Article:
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Take Back Your Time

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Workshop comes to Sandpoint

by Joyce Jowdy with Trish Gannon

Medieval peasants worked less than you do! Time poverty and overwork costs the U.S. billions each year and threatens the health of communities, the environment and our families. The Public Forum on Sustainability invites you to learn how a growing number of citizens are changing the paradigm of speed in America, at their first forum of the season. John de Graaf will look at the national Take Back Your Time movement, which is gaining momentum as more Americans are stopping to consider the pace of their lives, on September 16 at 7 pm at the Sandpoint Public Library, located at 1407 Cedar St. in Sandpoint.

This documentary filmmaker, author and activist will explain how America compares to the rest of the world when it comes to overwork and leisure time. De Graaf’s talk will offer ideas of how we can begin to make personal and policy changes in our homes and communities. He will share how civic leaders and urban planners all over the world are changing the way they design public spaces in order to slow the pace of speeding citizens and re-create community gathering places. Families, schools and institutions are valuing leisure over long hours, slowness over speed and the importance of unscheduled time; this presentation is an opportunity to hear how and why these changes are occurring.

De Graaf is the national coordinator for Take Back Your Time Day, an annual event scheduled for October 24, and a frequent speaker on issues of overwork and over-consumption in America. He is also the co-chair of the Public Policy Committee for the Simplicity Forum, a national think tank for the Voluntary Simplicity Movement.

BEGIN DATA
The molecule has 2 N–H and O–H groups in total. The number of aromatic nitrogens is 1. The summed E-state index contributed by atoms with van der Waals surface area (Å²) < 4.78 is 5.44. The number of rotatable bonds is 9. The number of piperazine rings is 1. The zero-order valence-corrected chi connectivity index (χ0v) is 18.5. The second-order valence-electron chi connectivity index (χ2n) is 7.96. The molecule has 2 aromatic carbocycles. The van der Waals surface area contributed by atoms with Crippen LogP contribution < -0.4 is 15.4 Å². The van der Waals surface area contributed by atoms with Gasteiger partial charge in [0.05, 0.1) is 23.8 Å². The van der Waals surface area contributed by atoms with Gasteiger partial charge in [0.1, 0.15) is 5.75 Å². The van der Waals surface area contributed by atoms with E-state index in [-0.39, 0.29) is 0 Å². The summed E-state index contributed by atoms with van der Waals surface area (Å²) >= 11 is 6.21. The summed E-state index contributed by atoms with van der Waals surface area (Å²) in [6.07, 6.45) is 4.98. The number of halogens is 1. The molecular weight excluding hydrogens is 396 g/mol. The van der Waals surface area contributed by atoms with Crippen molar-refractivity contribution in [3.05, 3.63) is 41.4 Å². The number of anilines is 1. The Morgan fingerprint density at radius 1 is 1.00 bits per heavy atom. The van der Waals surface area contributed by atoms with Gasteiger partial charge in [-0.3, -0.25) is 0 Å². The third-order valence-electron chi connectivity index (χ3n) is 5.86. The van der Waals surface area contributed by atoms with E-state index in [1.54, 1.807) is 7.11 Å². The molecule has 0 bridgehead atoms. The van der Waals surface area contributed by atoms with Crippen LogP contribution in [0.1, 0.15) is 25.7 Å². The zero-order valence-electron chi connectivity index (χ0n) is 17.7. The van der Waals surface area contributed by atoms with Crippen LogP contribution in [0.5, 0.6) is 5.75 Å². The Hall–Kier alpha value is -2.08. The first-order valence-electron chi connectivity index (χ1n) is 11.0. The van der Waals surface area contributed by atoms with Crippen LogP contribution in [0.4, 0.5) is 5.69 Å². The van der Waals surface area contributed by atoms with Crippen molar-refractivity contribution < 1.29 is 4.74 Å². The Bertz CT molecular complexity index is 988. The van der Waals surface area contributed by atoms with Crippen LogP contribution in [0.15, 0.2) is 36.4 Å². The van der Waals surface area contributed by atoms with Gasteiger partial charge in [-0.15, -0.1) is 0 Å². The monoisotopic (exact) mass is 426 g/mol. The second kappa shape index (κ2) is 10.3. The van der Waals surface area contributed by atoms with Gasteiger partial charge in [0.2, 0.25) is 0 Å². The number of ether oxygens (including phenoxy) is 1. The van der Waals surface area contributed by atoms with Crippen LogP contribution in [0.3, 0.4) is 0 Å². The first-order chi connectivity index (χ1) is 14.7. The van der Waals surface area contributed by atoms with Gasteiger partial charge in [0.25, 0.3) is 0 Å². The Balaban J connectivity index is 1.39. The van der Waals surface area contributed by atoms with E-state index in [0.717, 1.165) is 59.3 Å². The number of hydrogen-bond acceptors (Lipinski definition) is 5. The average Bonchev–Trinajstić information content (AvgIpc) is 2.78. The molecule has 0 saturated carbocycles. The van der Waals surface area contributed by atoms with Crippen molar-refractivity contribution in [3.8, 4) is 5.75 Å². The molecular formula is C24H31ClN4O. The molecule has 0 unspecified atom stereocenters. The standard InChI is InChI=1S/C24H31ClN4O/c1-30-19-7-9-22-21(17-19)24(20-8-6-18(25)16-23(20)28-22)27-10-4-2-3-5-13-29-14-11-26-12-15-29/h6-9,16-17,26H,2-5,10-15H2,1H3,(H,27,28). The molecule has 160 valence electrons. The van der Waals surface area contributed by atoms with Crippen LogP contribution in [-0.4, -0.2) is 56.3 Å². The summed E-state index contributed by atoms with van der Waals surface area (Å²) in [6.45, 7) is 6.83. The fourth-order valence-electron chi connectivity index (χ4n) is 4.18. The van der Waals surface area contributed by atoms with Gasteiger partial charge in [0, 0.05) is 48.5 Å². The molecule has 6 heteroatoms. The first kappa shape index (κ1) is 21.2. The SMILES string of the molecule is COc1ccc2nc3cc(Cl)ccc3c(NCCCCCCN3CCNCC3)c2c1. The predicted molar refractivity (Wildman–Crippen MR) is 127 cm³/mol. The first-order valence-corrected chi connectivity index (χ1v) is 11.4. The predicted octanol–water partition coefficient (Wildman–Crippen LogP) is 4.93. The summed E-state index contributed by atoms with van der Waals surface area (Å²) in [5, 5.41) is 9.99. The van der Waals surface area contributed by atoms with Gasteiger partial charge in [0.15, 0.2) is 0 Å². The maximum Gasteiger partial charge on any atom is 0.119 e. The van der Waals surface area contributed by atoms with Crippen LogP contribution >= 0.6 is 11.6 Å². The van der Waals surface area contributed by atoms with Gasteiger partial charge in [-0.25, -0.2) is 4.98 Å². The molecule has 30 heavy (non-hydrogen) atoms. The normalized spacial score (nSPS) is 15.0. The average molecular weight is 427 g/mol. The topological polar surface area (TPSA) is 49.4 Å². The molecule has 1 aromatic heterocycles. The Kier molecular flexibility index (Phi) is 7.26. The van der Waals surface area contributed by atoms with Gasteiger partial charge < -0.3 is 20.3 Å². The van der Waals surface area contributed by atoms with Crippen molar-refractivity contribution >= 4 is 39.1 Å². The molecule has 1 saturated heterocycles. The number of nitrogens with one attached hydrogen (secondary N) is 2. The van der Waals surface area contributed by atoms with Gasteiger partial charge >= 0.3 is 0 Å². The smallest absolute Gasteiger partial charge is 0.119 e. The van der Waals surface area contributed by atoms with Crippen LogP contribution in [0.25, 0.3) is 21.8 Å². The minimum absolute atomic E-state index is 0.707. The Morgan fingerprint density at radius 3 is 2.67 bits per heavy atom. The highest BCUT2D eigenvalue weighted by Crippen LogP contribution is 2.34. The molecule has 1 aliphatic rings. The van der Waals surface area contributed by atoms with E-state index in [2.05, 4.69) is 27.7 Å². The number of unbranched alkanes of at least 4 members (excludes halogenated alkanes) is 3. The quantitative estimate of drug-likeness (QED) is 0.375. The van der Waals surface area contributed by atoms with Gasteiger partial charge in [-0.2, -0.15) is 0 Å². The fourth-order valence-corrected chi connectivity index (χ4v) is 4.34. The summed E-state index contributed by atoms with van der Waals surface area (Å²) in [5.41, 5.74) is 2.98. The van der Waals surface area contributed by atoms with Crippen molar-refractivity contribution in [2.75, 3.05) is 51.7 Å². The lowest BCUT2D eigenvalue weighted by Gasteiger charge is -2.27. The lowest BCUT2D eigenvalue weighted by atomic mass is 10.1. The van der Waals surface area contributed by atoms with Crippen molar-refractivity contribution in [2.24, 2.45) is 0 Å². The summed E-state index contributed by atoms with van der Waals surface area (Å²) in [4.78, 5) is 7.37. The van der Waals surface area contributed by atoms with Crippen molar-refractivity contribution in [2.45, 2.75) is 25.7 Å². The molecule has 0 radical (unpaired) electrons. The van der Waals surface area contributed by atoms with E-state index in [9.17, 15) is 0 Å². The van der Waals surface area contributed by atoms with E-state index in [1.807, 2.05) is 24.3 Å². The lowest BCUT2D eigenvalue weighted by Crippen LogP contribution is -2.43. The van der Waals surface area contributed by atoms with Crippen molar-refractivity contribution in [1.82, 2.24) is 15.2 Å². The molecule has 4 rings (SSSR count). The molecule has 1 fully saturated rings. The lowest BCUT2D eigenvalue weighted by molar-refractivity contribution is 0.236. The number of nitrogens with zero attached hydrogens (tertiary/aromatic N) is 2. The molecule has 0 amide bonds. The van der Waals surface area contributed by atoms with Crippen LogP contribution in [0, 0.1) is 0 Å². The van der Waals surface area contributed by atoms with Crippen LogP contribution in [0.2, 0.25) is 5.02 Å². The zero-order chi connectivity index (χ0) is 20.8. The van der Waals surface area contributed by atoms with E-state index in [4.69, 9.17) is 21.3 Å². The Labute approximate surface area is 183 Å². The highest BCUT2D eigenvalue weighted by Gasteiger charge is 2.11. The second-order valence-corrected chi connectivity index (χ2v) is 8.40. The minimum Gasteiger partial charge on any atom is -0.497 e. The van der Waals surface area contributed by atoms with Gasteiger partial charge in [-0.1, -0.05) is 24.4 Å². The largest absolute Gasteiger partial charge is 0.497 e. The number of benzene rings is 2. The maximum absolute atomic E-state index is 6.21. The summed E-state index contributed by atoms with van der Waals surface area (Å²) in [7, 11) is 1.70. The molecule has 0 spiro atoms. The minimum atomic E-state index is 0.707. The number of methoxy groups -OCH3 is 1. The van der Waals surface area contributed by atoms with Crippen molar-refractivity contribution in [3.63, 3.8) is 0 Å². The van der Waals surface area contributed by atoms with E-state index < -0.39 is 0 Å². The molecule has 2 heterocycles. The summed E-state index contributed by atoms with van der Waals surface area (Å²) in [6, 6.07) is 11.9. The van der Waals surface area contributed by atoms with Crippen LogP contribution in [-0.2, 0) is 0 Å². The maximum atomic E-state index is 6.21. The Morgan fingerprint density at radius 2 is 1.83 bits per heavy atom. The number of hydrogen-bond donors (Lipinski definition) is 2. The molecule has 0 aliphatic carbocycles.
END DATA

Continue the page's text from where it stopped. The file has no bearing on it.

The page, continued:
In many communities, October 24 has been declared “Take Back Your Time Day.” The day was chosen because October 24 is exactly nine weeks before the end of the year. Nine weeks—350 hours—is the amount of time Americans work beyond the average hours worked by their counterparts in western Europe. On the national level, the month of October is National Work and Family month, with a goal of reducing conflict between work and family.

A poll commissioned by the Center for a New American Dream says that four out of five Americans wish they had more time to spend with family.

DeGraff has said that, “While we knew that American workers put in longer hours than (workers) in all other industrial countries, we had no idea that we also rank below many poor countries in regard to maternity leave, sick leave, vacation time and other indicators of work/life balance. American workers and their families are facing a real time crisis.”

In  a Labor Day press release, Take Back Your Time staff members faulted both Presidential candidates for their approach to American worker’s time crunch.

“I’m amazed at how little attention these issues are receiving (in an) election year,” said Gretcher Burger, a staff member for the national organization. “Instead of attacking President Bush for taking vacations, John Kerry should be championing the rights of all Americans to some paid time off.”